To start the new year, let’s look at impaired driving through a new lens. Let’s also take a look at Choice Theory, a work created by Dr. William Glasser more than 20 years ago, and learn how his findings still can resonate in promoting transportation safety today. In the Choice Theory, Glasser outlines how individuals are empowered to take responsibility for their own choices and support others in taking ownership of their choices.
Here are a couple of examples of choices I made to avoid the risk of impaired driving:
On a recent trip to Chicago, I chose not to use a rental car. I had been suffering from a chest cold, and I was feeling some pain and discomfort. My doctor prescribed two medications, each containing codeine. I knew these drugs could impact my ability to drive safely, so instead I elected to use ride-share service vehicles to get from the airport to meetings and my hotel.
Too often, when people think of impaired driving, they think only about driving under the influence of alcohol or illicit drugs. Impairment also can be caused by prescription and over-the-counter drugs. Some can cause dizziness and fatigue. In fact, in a study conducted by the U.S. National Library of Medicine, more than half of drivers admitted to trauma centers following crashes tested positive for drugs other than alcohol.
Watch: ABCs of Drug-Impaired Driving.
Whether it is in the workplace or anyplace, we don’t always put enough thought into choices that can impact our safety on the roads. I will share another example of a choice I made to take ownership of my actions. I used to travel a lot for work late at night and/or early in the morning. This put me at risk of being impaired by fatigue.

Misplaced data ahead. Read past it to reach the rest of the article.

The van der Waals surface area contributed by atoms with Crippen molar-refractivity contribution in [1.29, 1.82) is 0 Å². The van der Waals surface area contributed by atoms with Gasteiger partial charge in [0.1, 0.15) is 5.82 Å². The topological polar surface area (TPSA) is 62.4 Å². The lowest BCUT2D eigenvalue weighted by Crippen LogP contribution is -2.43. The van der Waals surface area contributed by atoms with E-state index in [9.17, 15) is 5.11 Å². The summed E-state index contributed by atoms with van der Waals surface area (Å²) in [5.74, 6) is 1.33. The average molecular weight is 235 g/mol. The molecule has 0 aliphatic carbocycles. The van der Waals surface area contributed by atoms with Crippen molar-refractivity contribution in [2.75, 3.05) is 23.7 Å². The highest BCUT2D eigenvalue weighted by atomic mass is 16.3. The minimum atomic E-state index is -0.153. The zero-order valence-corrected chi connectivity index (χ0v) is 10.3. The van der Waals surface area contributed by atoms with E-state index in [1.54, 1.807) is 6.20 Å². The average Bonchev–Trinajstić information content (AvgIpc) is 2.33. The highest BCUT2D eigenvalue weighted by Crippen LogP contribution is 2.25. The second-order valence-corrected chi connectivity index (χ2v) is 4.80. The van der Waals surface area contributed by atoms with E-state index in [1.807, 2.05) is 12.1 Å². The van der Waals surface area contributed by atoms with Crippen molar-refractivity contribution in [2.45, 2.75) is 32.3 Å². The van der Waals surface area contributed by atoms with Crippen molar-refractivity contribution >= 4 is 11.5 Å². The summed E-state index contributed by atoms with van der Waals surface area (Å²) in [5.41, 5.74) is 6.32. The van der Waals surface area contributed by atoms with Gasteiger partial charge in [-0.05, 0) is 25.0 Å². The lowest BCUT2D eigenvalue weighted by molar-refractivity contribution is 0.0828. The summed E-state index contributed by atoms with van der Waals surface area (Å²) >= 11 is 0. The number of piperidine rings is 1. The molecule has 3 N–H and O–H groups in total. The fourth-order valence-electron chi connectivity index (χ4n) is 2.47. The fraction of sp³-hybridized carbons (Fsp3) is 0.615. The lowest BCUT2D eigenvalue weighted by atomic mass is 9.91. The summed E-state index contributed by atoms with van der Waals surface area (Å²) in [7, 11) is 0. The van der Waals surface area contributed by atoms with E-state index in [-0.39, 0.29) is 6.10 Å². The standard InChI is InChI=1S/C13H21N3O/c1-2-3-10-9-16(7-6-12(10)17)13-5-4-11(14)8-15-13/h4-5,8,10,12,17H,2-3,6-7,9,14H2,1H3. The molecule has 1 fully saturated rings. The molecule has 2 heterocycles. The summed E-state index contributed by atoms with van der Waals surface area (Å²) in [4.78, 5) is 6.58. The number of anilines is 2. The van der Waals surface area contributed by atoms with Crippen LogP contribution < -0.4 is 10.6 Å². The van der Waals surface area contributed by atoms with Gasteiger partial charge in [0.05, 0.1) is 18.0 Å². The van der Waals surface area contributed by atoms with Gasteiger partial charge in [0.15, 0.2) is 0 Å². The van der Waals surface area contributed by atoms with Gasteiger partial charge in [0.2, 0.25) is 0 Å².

- You are three times more likely to be in a car crash if you are fatigued
- Losing even two hours of sleep is similar to the effect of having three beers
- Being awake for more than 20 hours is the equivalent of being legally drunk
Once, on the way home from a trip in the early-morning hours, I was so tired I pulled over and took a nap before continuing on the final leg of my journey. Now, I schedule travel and flights that are more in tune with by body clock. I made a choice. I made my safety and the safety of others a top priority.
All of us make choices every day. Let’s agree to stop and consider the consequences of those choices. Sometimes we think we know what we are doing, and we can do something that others cannot. Let’s make choices that keep us, our families and all those around us on the roads safe. During your next safety talk, share a personal story and/or ask other employees to share choices where safety was considered when making the decision. Use these tools to steer your employees toward responsible choices:
- Poster: Not Your Dream Car
- E-Learning: How to Be Social and Stay Alive at the Same Time
- Looping video: A Creative Way to Deliver Traffic Safety
– Lisa Robinson, senior program manager, National Safety Council